Memory loss associated with Alzheimerâ€™s disease (AD) appears to involve more areas of the brain than previously believed. The new discovery could aid early detection of people at risk for AD and may trigger new prevention strategies.
The finding by scientists from Duke University Medical Center is reported in the July issue of Radiology.
The innovative research involved used of a special, high-field strength, functional magnetic resonance imaging (fMRI) scanner to study the brain activity of people with amnestic mild cognitive impairment (MCI), a precursor to AD. Surprisingly, researchers found altered functionality in both the frontal and temporal lobes of the brain. Previous studies looking at structural changes alone have shown evidence that brain atrophy in the earliest stages of AD tends to be restricted to the temporal lobe, a region critical to long-term memory formation.
“Involvement of both the frontal and temporal lobes in the earliest stages of AD suggests the possibility of a breakdown in the communication pathway between these two regions, which house short-term and long-term memory, respectively,” said lead author Jeffrey R. Petrella, M.D., associate professor of radiology and director of Alzheimer’s Disease Imaging Research Laboratory at Duke. “So in many ways the AD brain may be like a computer that is having problems with both its temporary files and its hard-drive files.”
MCI affects an estimated 15 percent of the elderly population in the United States. Ten to 15 percent of people with MCI develop AD every year compared to one percent of the normal elderly population. Amnestic MCI is characterized by mild memory impairment and is often confused with ordinary age-related forgetfulness.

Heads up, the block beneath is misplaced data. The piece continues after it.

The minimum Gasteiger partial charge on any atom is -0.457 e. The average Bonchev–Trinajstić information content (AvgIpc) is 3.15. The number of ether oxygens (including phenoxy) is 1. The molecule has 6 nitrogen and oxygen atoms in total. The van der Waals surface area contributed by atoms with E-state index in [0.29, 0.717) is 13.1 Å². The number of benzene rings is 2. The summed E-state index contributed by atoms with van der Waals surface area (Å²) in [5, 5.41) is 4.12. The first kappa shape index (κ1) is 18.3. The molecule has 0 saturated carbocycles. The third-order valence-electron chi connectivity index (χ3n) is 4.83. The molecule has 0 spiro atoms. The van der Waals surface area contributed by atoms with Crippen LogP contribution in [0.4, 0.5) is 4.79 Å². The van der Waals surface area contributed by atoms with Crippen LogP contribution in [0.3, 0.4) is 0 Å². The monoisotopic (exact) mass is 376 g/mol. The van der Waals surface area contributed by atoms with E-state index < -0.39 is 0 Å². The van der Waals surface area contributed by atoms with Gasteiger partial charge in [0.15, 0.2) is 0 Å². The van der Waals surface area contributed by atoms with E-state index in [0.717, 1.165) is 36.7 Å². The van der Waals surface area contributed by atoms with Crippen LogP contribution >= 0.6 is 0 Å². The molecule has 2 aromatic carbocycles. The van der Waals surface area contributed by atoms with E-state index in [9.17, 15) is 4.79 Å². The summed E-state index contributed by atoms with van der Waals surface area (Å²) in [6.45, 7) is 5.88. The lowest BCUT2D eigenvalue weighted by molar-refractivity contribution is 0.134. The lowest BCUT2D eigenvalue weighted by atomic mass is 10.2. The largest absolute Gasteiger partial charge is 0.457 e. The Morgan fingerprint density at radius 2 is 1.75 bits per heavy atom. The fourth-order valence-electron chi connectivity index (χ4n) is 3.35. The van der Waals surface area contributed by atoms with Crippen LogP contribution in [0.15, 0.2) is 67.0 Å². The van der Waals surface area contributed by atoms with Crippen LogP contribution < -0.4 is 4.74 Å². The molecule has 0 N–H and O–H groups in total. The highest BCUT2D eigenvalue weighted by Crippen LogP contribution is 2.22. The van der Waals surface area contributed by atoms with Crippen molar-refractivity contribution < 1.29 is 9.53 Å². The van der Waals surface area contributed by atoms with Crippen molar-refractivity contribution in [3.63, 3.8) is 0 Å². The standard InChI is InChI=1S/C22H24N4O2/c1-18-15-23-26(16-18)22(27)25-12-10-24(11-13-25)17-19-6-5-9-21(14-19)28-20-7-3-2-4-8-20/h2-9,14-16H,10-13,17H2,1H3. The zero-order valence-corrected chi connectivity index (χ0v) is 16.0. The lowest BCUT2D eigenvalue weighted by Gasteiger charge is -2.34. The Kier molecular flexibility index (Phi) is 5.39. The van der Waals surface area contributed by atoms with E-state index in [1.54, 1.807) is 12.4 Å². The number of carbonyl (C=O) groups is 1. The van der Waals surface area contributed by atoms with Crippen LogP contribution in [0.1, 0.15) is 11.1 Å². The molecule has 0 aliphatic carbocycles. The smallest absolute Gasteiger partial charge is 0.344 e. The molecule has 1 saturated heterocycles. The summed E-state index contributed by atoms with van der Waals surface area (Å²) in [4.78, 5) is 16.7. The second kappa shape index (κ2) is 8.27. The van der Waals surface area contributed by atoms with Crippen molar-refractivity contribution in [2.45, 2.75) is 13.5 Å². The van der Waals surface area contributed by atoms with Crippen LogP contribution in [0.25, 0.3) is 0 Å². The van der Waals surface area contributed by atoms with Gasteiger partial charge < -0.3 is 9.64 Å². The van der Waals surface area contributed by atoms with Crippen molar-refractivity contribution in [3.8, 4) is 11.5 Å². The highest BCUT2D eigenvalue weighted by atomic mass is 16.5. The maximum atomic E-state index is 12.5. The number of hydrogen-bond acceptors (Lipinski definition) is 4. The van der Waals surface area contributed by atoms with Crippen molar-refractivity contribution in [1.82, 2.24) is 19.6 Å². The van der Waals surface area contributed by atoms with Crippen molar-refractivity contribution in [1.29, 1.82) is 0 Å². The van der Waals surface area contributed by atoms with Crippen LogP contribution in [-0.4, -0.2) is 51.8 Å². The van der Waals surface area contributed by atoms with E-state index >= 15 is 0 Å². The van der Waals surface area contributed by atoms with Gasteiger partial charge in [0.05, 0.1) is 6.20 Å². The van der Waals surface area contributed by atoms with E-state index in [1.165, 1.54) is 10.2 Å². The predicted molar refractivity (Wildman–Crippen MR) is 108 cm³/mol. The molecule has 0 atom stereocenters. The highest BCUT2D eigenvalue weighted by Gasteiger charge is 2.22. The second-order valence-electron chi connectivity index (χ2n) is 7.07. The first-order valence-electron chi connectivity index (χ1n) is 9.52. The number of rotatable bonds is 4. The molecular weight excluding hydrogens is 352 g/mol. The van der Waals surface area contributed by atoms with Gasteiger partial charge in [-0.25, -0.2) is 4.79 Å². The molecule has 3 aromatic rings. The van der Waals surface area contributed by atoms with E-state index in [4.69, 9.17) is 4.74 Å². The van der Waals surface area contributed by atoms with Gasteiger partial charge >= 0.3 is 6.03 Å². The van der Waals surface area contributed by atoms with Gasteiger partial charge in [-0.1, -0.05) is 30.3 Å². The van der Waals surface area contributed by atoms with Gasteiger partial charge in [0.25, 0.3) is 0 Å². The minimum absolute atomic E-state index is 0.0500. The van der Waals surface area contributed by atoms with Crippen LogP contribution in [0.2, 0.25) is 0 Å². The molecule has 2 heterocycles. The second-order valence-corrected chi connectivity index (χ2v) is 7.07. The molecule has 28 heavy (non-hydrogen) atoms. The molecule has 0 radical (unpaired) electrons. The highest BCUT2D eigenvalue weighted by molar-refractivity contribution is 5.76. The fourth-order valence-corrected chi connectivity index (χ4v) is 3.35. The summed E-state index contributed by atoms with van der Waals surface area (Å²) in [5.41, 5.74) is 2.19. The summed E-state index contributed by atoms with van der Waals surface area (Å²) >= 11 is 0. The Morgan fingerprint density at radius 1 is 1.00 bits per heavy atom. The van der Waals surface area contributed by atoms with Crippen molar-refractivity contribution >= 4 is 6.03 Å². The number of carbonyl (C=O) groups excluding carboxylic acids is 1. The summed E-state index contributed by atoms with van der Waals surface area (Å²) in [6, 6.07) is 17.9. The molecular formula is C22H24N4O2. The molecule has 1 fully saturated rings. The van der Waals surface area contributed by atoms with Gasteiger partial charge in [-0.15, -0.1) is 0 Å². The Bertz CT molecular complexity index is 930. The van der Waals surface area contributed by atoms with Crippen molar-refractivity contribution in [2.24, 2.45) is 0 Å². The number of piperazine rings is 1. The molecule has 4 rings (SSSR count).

The researchers used 4-Tesla fMRI, which has a very strong magnetic field, to observe the brain activity of 20 elderly patients with amnestic MCI and 20 age-matched controls with no memory impairment during a memory task that tested memory formation and retrieval.
“It’s like doing a treadmill test for heart patients, except this test puts your brain on a treadmill,” Dr. Petrella said.
The test required 40 patients to recall names of familiar faces and to learn and recall unfamiliar face-name associations. All patients showed brain activation in several brain regions during the task, but, compared with the controls, the patients with MCI showed a lower level of activation in the prefrontal cortex (during formation and retrieval), left hippocampus (during retrieval) and left cerebellum (during formation) and an increased level of activation in the posterior frontal lobes (during retrieval).
“These findings suggest that we should be paying closer attention to frontal lobe function in detecting people at risk for AD and may also point to new preventive strategies,” said co-principal investigator P. Murali Doraiswamy, M.D., chief of the Division of Biological Psychiatry in the Department of Psychiatry at Duke.
Both researchers caution that their findings are preliminary. They are in the process of completing a larger study to confirm these results and to examine their value as a diagnostic or predictive test. There have also been a number of previous fMRI studies in people with MCI, and researchers are working to put these findings together to develop a synergistic combination of memory testing, genetic and imaging studies that together can best predict early onset and monitor progression of AD.
“If memory problems are beginning to impact the day-to-day life of you and your family, you should undergo comprehensive testing by a physician, as memory loss can be caused by many underlying factors such as depression, thyroid problems and stress, and doesn’t necessarily indicate early AD,” Dr. Petrella said.